Deficits, Dollars, and the Price of Energy

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"The quickest route back to $4 gasoline could run through Washington, DC, rather than Riyadh or Beijing. . ."

The latest revision to the forecasted federal deficit has implications beyond the sustainability of current government spending. Reading a pair of high-profile, skeptical assessments of Peak Oil in the context of a $9 trillion deficit projection for the next decade, it occurred to me that the most serious risk of higher oil prices in the near future might not be flagging production or surging demand but the further depreciation of the U.S. dollar. The quickest route back to $4 gasoline could run through Washington, DC, rather than Riyadh or Beijing, and that might not be as helpful for renewable energy as its advocates might guess.

The main concern about the size of the federal deficit has focused on the risk of inflation. However, high deficits carry another risk that could have a much more direct effect on energy prices, which in turn could help reignite inflation. The problem is acute because it goes well beyond the one-time impact of federal stimulus efforts, which have apparently ballooned this year's deficit to $1.6 trillion.

Fundamentally, there is a persistent and growing gap between government revenue and expenses, exacerbated by high unemployment and lower income—and thus lower tax collection—particularly from the top quintile of earners who have consistently been paying 86% of the federal income tax. Unless that gap can be brought back into line with recent history, the government will soon face a difficult choice. Financing a steady stream of trillion-dollar annual deficits will require either interest rates high enough to attract investment from all over the world—stifling a nascent recovery—or monetization of debt by means of the Fed printing even more money. The latter course would inevitably weaken the dollar and lead in fairly short order to higher energy prices.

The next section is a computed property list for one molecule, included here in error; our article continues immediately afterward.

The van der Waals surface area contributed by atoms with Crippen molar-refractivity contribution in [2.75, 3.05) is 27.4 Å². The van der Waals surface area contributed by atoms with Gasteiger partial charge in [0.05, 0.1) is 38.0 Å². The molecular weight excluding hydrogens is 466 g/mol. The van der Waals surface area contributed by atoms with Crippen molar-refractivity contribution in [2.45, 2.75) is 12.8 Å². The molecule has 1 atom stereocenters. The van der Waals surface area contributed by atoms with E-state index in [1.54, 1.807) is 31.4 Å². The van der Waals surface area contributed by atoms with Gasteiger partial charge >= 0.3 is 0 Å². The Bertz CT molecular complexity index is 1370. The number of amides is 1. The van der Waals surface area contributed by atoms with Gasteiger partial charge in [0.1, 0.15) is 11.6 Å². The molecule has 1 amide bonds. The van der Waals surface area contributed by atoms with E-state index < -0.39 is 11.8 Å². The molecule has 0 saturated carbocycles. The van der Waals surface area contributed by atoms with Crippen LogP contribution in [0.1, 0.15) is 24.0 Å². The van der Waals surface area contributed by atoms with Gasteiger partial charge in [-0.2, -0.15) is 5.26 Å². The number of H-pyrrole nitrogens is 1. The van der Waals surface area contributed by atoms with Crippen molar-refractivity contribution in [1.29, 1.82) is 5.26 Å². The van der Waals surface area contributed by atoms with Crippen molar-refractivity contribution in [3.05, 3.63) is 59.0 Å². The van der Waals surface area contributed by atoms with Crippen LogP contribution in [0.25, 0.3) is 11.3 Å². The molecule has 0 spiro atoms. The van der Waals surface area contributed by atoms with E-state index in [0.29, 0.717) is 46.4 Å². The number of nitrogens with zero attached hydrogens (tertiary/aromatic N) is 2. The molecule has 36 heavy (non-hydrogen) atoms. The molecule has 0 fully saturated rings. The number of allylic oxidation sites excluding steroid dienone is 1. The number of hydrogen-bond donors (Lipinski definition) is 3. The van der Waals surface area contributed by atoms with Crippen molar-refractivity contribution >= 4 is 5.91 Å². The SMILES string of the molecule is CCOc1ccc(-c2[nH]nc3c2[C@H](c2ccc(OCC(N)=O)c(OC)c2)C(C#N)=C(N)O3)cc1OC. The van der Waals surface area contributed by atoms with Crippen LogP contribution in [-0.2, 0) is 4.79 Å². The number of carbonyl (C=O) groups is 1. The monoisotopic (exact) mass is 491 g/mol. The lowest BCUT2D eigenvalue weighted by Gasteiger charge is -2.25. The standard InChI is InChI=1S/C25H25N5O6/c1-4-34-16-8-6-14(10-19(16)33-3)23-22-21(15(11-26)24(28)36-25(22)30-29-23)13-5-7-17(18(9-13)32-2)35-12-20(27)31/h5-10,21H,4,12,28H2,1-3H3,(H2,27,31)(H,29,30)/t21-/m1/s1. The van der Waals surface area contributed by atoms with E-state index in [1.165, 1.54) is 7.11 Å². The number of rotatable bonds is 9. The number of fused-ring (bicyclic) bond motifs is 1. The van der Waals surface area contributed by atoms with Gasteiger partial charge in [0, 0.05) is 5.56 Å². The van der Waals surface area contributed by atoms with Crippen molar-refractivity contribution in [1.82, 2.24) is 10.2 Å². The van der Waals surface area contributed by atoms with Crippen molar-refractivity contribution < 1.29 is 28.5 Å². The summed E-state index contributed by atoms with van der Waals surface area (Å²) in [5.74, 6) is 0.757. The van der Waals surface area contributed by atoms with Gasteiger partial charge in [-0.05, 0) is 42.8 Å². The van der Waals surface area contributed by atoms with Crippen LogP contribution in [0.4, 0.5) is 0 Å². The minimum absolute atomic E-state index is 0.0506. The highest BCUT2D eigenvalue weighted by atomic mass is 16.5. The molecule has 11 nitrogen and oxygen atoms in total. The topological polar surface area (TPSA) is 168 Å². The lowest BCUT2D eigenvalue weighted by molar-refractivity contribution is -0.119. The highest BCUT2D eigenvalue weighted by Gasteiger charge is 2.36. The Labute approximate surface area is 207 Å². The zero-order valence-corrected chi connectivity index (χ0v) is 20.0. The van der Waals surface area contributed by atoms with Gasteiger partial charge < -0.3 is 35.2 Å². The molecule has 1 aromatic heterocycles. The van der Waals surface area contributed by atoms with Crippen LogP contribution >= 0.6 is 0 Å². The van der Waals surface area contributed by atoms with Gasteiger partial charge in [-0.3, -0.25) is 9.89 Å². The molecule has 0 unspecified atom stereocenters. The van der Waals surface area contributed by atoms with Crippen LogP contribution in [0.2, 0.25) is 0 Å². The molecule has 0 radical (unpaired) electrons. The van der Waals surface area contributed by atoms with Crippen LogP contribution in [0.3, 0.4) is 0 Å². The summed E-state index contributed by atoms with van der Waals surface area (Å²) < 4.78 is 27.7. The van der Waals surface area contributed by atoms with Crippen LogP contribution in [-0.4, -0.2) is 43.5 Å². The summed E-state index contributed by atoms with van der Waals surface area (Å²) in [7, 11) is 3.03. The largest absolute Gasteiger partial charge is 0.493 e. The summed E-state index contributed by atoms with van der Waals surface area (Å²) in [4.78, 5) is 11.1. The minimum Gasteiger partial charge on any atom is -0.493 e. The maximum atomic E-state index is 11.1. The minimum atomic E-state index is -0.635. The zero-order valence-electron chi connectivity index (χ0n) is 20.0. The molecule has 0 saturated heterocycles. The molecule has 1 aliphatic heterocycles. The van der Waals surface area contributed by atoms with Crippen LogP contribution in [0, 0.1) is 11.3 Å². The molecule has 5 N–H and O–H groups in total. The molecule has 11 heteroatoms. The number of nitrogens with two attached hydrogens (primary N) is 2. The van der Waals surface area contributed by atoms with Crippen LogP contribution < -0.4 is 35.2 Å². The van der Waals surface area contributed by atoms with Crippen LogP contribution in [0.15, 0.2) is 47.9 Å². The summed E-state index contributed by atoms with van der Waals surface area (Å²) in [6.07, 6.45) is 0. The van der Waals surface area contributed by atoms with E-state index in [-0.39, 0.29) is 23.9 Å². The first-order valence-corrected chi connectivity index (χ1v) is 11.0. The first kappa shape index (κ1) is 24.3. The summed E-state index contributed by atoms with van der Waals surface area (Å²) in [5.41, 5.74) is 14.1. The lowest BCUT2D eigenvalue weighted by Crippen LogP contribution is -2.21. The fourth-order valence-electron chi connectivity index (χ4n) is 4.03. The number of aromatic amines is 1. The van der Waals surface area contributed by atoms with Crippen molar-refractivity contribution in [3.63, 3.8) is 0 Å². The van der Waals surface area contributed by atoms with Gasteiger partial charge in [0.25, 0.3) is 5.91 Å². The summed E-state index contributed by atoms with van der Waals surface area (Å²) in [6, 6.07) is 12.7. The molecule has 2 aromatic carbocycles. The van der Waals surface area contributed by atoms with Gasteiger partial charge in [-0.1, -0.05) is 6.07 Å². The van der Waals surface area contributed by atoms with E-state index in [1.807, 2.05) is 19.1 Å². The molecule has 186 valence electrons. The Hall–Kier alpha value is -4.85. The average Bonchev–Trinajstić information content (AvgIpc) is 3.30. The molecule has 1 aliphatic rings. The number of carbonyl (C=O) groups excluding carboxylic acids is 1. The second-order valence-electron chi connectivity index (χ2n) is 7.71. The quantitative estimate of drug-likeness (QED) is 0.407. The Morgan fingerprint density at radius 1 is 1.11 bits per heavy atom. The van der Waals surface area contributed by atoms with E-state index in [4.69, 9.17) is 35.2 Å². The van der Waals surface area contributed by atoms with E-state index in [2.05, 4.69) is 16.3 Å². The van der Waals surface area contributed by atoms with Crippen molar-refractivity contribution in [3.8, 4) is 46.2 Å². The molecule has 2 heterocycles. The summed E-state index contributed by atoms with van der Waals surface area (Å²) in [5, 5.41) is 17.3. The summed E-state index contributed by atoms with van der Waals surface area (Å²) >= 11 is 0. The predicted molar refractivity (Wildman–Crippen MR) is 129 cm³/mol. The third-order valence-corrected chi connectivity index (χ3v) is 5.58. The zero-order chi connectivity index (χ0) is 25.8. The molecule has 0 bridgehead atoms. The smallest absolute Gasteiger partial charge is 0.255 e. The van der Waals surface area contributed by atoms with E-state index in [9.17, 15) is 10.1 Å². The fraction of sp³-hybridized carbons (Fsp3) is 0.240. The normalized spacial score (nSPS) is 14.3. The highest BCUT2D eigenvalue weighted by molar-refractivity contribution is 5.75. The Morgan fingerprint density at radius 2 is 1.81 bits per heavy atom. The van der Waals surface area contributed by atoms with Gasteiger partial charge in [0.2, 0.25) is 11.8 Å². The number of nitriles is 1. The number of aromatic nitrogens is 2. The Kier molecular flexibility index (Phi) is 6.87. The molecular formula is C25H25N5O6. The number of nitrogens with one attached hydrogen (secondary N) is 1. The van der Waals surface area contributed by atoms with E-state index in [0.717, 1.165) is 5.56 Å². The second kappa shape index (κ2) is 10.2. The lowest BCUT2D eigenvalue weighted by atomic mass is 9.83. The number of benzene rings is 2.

We got a taste of this effect in 2007, when oil prices and the dollar moved in opposite directions in an oil-dollar price loop that looked more than merely coincidental. . .If only oil prices were moving, it might be helpful, but the only way to achieve that is through taxation, not inflation or currency depreciation.

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